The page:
Home Print this page Email this page
Users Online: 951
Home About us Editorial board Search Ahead of print Current issue Archives Submit article Instructions Subscribe Contacts Login 

 Table of Contents  
Year : 2012  |  Volume : 1  |  Issue : 3  |  Page : 208-209

Acinetobacter infection in the Neonatal Intensive Care Unit in a tertiary care hospital in India: Risk factors, susceptibility profiles

1 Department of Microbiology, Institute of Post-Graduate Medical Education and Research, Kolkata, India
2 Department of Microbiology, National Medical College, Kolkata, India

Date of Web Publication26-Dec-2012

Correspondence Address:
Kalidas Rit
70B T.C. Mukherjee street, PO: Rishra, Hooghly - 712248
Login to access the Email id

Source of Support: None, Conflict of Interest: None

DOI: 10.4103/2278-344X.105092

Rights and Permissions

How to cite this article:
Rit K, Chakraborty B, Chakrabarty P, Saha R. Acinetobacter infection in the Neonatal Intensive Care Unit in a tertiary care hospital in India: Risk factors, susceptibility profiles. Int J Health Allied Sci 2012;1:208-9

How to cite this URL:
Rit K, Chakraborty B, Chakrabarty P, Saha R. Acinetobacter infection in the Neonatal Intensive Care Unit in a tertiary care hospital in India: Risk factors, susceptibility profiles. Int J Health Allied Sci [serial online] 2012 [cited 2023 Mar 30];1:208-9. Available from: https://www.ijhas.in/text.asp?2012/1/3/208/105092


Septicemia is a significant cause of morbidity and mortality in the newborns particularly in the developing countries. According to National Neonatal Perinatal Database (2002-2003) in India, the incidence of neonatal septicemia is 30/1000 live births. [1] Along with other organisms like  Escherichia More Details coli, Klebsiella spp, Staphylococcus aureus, and Pseudomonas spp, Acinetobacter spp has also emerged as a very important nosocomial pathogen, especially in neonatal critical care unit, and is a matter of concern with regard to prolonged hospital stay, increasing the economic burden and worsening of clinical outcome. [2] A prospective case control study of blood stream infection was conducted to know the infection rate, susceptibility pattern of different Acinetobacter species, and the risk factors associated with mortality because of Acinetobacter infection.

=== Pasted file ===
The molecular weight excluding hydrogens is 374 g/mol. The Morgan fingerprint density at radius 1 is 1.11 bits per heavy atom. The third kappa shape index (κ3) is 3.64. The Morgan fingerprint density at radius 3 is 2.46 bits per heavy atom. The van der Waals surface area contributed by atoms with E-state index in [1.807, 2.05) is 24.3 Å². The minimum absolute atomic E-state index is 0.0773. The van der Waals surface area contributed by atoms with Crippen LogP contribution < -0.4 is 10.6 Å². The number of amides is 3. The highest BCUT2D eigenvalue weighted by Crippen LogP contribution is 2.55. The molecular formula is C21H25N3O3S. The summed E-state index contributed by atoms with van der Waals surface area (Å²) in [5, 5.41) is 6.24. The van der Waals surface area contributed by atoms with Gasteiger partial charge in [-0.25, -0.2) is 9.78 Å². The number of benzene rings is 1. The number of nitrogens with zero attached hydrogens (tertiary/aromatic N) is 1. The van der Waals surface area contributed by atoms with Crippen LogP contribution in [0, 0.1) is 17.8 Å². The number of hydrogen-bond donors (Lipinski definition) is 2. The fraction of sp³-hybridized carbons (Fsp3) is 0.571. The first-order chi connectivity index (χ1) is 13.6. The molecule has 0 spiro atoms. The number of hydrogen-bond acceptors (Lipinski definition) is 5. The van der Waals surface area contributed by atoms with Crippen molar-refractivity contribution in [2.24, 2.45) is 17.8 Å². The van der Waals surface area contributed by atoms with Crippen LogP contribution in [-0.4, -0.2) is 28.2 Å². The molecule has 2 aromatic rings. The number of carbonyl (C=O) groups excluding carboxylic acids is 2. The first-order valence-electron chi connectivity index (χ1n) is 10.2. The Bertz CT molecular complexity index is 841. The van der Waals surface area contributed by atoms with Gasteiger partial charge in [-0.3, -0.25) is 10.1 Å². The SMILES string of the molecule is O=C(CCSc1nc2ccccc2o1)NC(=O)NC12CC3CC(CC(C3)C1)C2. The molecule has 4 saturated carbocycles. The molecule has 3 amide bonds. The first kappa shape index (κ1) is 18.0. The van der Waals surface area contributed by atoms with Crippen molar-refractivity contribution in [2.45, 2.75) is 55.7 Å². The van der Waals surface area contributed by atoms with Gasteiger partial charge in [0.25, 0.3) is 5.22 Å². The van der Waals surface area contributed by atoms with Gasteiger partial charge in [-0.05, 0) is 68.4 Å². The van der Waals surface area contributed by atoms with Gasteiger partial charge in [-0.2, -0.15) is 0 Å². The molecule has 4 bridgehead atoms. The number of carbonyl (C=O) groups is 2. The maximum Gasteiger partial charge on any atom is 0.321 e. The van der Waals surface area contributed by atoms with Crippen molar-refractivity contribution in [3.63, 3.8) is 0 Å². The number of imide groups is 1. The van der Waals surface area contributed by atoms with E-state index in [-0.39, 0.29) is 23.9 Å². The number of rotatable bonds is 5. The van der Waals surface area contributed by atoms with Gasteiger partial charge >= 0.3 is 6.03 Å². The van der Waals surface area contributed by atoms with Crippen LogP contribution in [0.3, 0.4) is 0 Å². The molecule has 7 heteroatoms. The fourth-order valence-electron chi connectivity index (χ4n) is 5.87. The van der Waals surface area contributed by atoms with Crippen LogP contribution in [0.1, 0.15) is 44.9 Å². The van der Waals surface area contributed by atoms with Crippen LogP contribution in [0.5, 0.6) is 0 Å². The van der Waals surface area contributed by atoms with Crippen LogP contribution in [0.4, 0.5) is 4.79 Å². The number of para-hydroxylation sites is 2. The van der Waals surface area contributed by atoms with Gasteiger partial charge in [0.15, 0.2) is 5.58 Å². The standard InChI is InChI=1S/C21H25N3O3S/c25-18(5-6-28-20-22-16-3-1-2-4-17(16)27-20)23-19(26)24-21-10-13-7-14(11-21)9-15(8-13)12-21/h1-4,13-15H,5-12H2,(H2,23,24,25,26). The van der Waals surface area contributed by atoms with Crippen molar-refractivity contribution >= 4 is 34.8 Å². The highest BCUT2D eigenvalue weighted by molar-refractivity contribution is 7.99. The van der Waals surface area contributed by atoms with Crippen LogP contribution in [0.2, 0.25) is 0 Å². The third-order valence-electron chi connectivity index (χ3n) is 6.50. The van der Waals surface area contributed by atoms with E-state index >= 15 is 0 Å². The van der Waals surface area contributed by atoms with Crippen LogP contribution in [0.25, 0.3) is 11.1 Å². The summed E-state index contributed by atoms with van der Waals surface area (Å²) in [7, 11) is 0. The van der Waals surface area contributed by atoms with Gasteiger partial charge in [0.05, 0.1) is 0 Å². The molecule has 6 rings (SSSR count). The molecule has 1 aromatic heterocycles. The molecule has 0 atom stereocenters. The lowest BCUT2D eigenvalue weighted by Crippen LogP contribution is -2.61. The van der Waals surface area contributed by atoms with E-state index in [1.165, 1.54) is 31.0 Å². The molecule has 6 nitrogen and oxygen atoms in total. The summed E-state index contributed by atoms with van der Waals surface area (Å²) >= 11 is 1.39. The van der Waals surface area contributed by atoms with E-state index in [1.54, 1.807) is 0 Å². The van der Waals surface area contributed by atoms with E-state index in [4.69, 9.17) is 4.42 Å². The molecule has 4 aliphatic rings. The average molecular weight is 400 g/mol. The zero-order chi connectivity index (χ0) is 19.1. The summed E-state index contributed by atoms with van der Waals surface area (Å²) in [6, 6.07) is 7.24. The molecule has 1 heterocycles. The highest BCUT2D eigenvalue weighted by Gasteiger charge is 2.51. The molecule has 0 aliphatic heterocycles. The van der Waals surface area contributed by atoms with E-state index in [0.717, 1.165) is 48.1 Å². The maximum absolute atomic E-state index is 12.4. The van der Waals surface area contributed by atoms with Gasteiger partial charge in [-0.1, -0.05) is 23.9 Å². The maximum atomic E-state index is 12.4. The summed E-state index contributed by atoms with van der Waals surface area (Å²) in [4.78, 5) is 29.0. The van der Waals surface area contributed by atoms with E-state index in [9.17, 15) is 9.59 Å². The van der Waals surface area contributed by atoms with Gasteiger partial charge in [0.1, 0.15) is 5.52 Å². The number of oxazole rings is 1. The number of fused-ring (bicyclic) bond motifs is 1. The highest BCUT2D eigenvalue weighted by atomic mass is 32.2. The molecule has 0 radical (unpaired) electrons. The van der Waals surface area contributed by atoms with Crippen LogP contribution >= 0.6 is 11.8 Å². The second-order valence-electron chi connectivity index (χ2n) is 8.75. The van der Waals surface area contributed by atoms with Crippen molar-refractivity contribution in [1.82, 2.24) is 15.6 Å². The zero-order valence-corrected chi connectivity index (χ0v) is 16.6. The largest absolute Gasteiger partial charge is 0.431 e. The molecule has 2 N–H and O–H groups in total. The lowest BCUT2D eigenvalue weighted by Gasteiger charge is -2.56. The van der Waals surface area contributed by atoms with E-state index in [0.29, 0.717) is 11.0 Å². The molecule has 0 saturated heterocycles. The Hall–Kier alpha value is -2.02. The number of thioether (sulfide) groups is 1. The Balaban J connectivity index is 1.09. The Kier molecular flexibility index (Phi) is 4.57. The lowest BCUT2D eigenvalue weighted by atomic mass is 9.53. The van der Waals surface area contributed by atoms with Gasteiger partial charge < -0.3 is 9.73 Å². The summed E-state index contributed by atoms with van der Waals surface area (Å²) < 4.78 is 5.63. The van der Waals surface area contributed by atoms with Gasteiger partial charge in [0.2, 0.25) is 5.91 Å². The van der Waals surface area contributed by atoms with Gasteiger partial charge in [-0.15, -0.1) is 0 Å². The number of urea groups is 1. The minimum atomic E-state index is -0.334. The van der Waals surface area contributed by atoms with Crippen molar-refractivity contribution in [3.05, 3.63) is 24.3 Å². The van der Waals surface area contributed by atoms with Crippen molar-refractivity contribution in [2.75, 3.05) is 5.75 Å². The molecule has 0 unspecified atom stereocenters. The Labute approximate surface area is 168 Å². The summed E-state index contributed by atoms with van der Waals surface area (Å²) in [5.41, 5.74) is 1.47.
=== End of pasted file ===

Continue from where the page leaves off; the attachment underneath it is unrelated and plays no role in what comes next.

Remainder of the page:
From January 2011 to February 2012, 550 consecutive blood samples of suspected neonatal septicemia were collected and cultured for the isolation of aerobic bacteria. The organisms were identified by conventional methods and antimicrobial testing was done according to Kirby-Bauer's disc diffusion method. [3] One hundred and ninety collected blood samples were positive in culture and Acinetobacterspp were isolated from 30 (15.78%) of which 18 were A. baumanii and 12 were A. lwoffii. Eleven were term babies and 19 were preterm. Babies with institutional delivery had higher isolation of Acinetobacter spp. (24/30). Community acquired infection was 12%. Sixty seven percent patients were male. The isolates of Acinetobacter were mostly resistant to commonly used antibiotic and susceptibility pattern to imipenem (88%), meropenem (89%), amikacin (54%), ciprofloxacin (70%), gentamicin (40%), ceftriaxone (48%), cefuroxime (30%), cefotaxime (38%), colistin (85%) were found in our study. Overall crude mortality rate was 22% with much higher mortality among patients with hospital acquired infection. Based on the logistic regression, the following were statistically significant: birth weight <1400 gm, age <7 day, empirical antibiotic use, prolonged rupture of membrane, mean days of hospital stay for 18 days or more and on mechanical ventilation when compared to control group (P < 0.05).

The incidence of Acinetobacter septicaemia in this study was 15.78%. It was comparable with the finding of the study that was conducted by Arora et al. (12.3%) [4] and Mondal et al. (15.2%). [5] However, the incidence was higher than that reported by Vinod kumar and Neelagund (8.3%). [2]

The infection rate of nosocomial blood stream infection by A. baumanii was considerable and alarming in Neonatal Intensive Care Unit (NICU) and associated with a significant excess length of NICU stay and a significant economic burden. Implementation of infection control policies, careful disinfection of Intensive care equipments and rational use of antibiotic are required to control such infection.

  Acknowledgments Top

Prof Prasanta Kumar Maiti, MD, Prof and Head, Institute of Post-Graduate Medical Education and Research. 244 AJC Bose Road. Kolkata-700020.

  References Top

1.Sankar MJ, Agarwal R, Deorari AK, Paul VK. Sepsis in the newborn. Indian J Pediatr 2008;75:261-6.  Back to cited text no. 1
2.Vinodkumar CS, Neelagund YF. Acinetobacter Septicemia in Neonates. Indian J Med Microbiol 2004;22:71.  Back to cited text no. 2
3.Bauer AW, Kirby WMM, Sherris JC, Turek M. Antibiotic sensitivity testing by a standardized single disk method. Am J Clin Path 1966;45:493-6.  Back to cited text no. 3
4.Arora U, Jaitwani J. Acinetobacter spp.- An emerging causative pathogen of neonatal septicaemia in Amritsar. Indian J Med Microbiol 2006;24:81.  Back to cited text no. 4
[PUBMED]  Medknow Journal  
5.Mondal GP, Raghvan M, Vishnu B, Srinivasan S. Neonatal septicaemia among inborn and outborn babies in a referral hospital. Indian J Paediatr 1991;58:529-33.  Back to cited text no. 5


Similar in PUBMED
   Search Pubmed for
   Search in Google Scholar for
Access Statistics
Email Alert *
Add to My List *
* Registration required (free)

  In this article

 Article Access Statistics
    PDF Downloaded215    
    Comments [Add]    

Recommend this journal